The case challenging the eligibility of Jubilee presidential candidate Uhuru Kenyatta and his running mate William Ruto in the March 4 election kicked off on Wednesday before a five-judge bench in Nairobi.
The Attorney General and the Independent Electoral and Boundaries and Commission have asked the judges to dismiss the case saying the High Court has no jurisdiction to deal with presidential election disputes.
The two also argued that matters before the court are purely speculative because it is not outright that Kenyatta and Ruto will be elected in next month's poll.
On his part, the AG argued that the Ethics and Anti Corruption is the institution that should first handle issues of leadership and integrity as mandated by the law.
Lawyer Evans Monari who represented Kenyatta urged the court to dismiss the case, because it is funded by organisations like the Open Society of the USA which has an interest in the matter.
"All the petitions have been filed by individuals and organisations that are interrelated and whose source of funding is primarily the Open Society of America and whose objective is to disrupt our democratic processes and whose objective is aimed at whipping the sentiments of the people of Kenya against a candidate or candidates. My submission is that these petitions should be dismissed in limine," Monari argued.
In his argument, Monari said the issue of integrity should not arise because Kenyatta's case in The Hague is bound to fail after the main witness implicating him was dropped from the ICC witness list after recanting his evidence.
"The particular witness number IV has been dropped. He has said that the evidence that he gave was a fraud and the embarrassment to the prosecution has led the prosecutor to drop that particular witness so even if you were to open that case to see whether there were integrity cases today there is no case against the third respondent that is capable of standing trial at the ICC," he added.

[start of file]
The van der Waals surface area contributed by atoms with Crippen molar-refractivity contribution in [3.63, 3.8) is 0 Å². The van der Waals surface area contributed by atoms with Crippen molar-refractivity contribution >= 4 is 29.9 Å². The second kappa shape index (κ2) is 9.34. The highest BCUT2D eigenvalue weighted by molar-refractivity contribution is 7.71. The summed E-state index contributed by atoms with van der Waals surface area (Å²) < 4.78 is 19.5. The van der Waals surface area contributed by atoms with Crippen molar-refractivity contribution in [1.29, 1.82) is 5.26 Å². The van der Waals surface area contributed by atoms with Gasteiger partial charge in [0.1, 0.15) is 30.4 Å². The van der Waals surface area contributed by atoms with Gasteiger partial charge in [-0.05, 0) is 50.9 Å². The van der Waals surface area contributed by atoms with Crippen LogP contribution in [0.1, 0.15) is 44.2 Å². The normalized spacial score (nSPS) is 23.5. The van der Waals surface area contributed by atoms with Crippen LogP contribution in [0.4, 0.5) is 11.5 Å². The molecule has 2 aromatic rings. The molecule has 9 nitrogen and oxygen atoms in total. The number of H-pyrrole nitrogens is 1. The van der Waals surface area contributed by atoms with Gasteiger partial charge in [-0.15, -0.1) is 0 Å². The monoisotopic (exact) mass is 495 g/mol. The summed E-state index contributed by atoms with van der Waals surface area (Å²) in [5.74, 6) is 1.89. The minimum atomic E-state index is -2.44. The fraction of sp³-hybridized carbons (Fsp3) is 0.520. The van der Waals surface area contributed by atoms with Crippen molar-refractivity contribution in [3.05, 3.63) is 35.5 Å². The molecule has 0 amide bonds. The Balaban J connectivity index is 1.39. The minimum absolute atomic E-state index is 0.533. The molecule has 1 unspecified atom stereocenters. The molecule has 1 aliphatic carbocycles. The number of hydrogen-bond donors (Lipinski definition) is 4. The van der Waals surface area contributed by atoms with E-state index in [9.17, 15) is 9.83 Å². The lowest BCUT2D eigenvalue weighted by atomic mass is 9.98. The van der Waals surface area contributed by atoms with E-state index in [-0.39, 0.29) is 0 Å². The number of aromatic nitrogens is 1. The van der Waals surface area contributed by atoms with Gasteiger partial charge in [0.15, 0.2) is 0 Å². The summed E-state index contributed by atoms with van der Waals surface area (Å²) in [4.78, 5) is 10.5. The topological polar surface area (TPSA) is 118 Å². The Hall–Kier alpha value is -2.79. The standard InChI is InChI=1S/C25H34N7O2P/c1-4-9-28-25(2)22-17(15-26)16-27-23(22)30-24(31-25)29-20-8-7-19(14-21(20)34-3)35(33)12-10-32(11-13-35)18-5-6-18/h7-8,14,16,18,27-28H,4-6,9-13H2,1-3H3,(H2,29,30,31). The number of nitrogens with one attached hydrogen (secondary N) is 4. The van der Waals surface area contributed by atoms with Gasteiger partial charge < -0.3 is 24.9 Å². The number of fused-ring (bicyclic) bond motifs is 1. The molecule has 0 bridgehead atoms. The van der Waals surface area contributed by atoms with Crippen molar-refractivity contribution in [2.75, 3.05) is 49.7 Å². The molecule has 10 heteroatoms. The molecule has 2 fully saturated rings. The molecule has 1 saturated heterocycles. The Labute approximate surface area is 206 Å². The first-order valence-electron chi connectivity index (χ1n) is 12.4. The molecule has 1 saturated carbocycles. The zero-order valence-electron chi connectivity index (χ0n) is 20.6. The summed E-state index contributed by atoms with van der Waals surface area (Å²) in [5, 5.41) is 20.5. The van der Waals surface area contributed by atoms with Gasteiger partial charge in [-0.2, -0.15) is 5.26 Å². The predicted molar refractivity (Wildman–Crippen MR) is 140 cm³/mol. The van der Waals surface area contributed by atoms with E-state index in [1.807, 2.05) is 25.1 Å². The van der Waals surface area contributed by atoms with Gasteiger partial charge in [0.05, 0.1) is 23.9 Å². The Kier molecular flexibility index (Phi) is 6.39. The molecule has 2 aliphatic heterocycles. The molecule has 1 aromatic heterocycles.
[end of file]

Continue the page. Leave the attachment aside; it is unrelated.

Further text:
Katwa Kigen who is representing Ruto also held that the High Court does not have jurisdiction to hear the integrity case filed by the International Centre for Peace and Conflict.
Lawyer Kibe Mungai for The National Alliance says the case should be dismissed since the petitioners have used prejudicial terms that are not recognized by the election laws - including words like suitability and eligibility. He argued that 'suitability' and 'eligibility' should not be used to bar anyone.
"This court is being asked to go outside the law based on arguments which is not recognised in the law," he said.
"If the orders are allowed, it would not only the grievance of William Ruto or Uhuru Kenyatta but that of millions of their supporters. And that would be in disregard of the public interest and doctrine of universal suffrage," Mungai added.
He also said the issue of guilt or otherwise of Kenyatta and Ruto is a matter which is before another court - the International Criminal Court - and as such the High Court cannot adjudicate on it.